Obtained from the blossoms of Linden or Basswood trees of several species of Tilia; it is known as Linden or Basswood honey in North America and Lime honey in the UK and Europe.
It is a premier honey that has been enjoyed for thousands of years. At the height of blossoming in a Linden grove or on a street lined with Linden trees, the ambrosial aroma of the tiny yellow-white flowers surrounds you and draws bees from miles around.
Linden trees and honey are most common east of the Europe especially in the more temperate northern regions. Linden grow strongly around in Russia and China as the Small-leaved Lime (Tilia Cordata).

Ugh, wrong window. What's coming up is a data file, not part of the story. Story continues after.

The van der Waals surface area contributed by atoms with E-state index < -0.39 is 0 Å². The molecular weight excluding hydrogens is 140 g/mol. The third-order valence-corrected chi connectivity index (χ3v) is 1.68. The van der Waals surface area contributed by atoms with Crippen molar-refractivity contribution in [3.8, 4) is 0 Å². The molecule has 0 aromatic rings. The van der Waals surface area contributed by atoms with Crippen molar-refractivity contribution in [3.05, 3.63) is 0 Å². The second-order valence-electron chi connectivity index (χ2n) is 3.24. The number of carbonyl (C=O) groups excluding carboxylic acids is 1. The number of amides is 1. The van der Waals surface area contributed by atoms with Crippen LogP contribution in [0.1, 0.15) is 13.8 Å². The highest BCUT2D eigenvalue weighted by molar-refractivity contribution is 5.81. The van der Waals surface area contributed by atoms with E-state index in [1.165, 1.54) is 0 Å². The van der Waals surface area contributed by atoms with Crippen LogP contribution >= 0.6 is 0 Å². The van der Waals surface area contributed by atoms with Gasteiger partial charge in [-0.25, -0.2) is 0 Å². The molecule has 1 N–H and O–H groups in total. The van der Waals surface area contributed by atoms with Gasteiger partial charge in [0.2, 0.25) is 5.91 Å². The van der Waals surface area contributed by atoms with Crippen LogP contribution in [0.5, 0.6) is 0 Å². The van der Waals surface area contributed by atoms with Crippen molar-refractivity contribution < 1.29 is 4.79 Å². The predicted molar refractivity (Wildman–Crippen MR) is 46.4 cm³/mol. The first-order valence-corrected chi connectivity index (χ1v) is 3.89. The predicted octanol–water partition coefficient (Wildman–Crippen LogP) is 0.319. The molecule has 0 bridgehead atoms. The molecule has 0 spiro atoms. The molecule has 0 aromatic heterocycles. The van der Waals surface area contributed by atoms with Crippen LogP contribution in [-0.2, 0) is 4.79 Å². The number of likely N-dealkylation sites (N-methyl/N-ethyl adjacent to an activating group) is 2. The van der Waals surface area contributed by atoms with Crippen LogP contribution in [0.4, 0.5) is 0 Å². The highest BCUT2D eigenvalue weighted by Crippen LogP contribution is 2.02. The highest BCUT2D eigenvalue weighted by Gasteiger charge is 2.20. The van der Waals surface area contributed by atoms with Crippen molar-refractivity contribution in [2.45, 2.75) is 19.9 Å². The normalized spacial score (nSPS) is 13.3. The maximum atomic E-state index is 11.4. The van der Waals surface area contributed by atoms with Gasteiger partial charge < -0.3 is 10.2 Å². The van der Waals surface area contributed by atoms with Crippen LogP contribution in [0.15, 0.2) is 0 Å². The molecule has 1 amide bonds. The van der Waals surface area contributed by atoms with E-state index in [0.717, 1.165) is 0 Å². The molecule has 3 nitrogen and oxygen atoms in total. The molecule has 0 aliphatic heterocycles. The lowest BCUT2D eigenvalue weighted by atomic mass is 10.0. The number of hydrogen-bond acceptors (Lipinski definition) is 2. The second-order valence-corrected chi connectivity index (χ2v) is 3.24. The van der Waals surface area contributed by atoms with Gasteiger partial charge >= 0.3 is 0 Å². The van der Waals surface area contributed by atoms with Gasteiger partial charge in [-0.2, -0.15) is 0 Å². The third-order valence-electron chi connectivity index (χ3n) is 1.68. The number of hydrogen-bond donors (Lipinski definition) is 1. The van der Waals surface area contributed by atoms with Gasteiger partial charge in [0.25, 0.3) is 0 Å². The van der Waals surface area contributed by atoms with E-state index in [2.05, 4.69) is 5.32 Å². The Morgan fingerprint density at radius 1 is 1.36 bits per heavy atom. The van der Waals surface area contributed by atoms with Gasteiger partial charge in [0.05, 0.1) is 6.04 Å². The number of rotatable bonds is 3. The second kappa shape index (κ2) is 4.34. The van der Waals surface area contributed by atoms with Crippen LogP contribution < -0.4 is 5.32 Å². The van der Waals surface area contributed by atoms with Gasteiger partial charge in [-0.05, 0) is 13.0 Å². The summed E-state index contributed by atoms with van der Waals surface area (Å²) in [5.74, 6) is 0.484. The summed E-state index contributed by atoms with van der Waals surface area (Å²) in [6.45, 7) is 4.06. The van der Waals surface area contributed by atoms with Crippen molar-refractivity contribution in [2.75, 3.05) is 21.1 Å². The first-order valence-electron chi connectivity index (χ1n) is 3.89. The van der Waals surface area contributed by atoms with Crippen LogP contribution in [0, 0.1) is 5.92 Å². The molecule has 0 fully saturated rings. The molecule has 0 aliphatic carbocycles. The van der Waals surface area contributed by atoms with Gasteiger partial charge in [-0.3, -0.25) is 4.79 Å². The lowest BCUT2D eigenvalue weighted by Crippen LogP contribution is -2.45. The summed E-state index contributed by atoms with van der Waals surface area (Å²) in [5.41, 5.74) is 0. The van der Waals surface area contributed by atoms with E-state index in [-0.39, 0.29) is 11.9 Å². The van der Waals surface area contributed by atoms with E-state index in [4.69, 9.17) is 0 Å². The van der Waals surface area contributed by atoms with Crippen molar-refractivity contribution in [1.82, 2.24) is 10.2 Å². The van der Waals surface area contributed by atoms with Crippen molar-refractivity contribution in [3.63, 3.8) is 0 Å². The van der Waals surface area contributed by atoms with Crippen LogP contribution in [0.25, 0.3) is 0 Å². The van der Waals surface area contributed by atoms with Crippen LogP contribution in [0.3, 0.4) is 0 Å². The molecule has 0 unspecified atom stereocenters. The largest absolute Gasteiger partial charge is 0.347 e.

During strong nectar flows it can be seen glistening on the flowers like morning dew. Nectar flows in late spring to early summer and flows strongest in warm humid weather.
The intensity of the aroma and the taste is stronger than the colour would indicate. The usual rule of darker is stronger is broken with Linden honey. When very fresh it has a greenish colour, but after a time it becomes clear to amber with a yellow tone. The aroma is described as woody, pharmacy and fresh, also described as mint, balsamic, menthol and camphor.
It has low acidity, medium sweet and sometimes a light bitterness. It has a persistent aftertaste and is slightly astringent. The crystallisation rate is medium to fast with fine to medium sized crystals.